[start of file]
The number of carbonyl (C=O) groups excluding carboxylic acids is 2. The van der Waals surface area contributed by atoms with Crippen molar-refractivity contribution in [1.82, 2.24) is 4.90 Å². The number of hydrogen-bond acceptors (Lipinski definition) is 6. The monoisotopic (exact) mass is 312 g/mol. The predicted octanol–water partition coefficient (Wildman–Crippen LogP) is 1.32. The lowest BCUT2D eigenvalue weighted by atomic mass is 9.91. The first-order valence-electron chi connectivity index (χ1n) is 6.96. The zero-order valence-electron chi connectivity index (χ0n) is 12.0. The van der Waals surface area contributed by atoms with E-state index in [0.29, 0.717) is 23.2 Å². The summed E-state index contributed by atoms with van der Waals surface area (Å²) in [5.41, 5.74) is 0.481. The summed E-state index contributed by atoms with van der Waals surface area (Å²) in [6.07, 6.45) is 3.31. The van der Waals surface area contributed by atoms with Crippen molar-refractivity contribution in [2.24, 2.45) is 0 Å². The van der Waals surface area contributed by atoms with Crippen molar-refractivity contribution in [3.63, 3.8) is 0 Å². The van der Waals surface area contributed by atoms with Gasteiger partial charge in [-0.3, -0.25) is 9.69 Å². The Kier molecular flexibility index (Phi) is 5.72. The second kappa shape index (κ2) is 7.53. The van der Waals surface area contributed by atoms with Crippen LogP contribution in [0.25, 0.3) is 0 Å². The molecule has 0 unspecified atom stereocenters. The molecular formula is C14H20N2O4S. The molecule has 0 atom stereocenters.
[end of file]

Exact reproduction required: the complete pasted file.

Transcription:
The number of carbonyl (C=O) groups excluding carboxylic acids is 2. The van der Waals surface area contributed by atoms with Crippen molar-refractivity contribution in [1.82, 2.24) is 4.90 Å². The number of hydrogen-bond acceptors (Lipinski definition) is 6. The monoisotopic (exact) mass is 312 g/mol. The predicted octanol–water partition coefficient (Wildman–Crippen LogP) is 1.32. The lowest BCUT2D eigenvalue weighted by atomic mass is 9.91. The first-order valence-electron chi connectivity index (χ1n) is 6.96. The zero-order valence-electron chi connectivity index (χ0n) is 12.0. The van der Waals surface area contributed by atoms with E-state index in [0.29, 0.717) is 23.2 Å². The summed E-state index contributed by atoms with van der Waals surface area (Å²) in [5.41, 5.74) is 0.481. The summed E-state index contributed by atoms with van der Waals surface area (Å²) in [6.07, 6.45) is 3.31. The van der Waals surface area contributed by atoms with Crippen molar-refractivity contribution in [2.24, 2.45) is 0 Å². The van der Waals surface area contributed by atoms with Crippen molar-refractivity contribution in [3.63, 3.8) is 0 Å². The van der Waals surface area contributed by atoms with Gasteiger partial charge in [-0.3, -0.25) is 9.69 Å². The Kier molecular flexibility index (Phi) is 5.72. The second kappa shape index (κ2) is 7.53. The van der Waals surface area contributed by atoms with Crippen LogP contribution in [0.25, 0.3) is 0 Å². The molecule has 0 unspecified atom stereocenters. The molecular formula is C14H20N2O4S. The molecule has 0 atom stereocenters.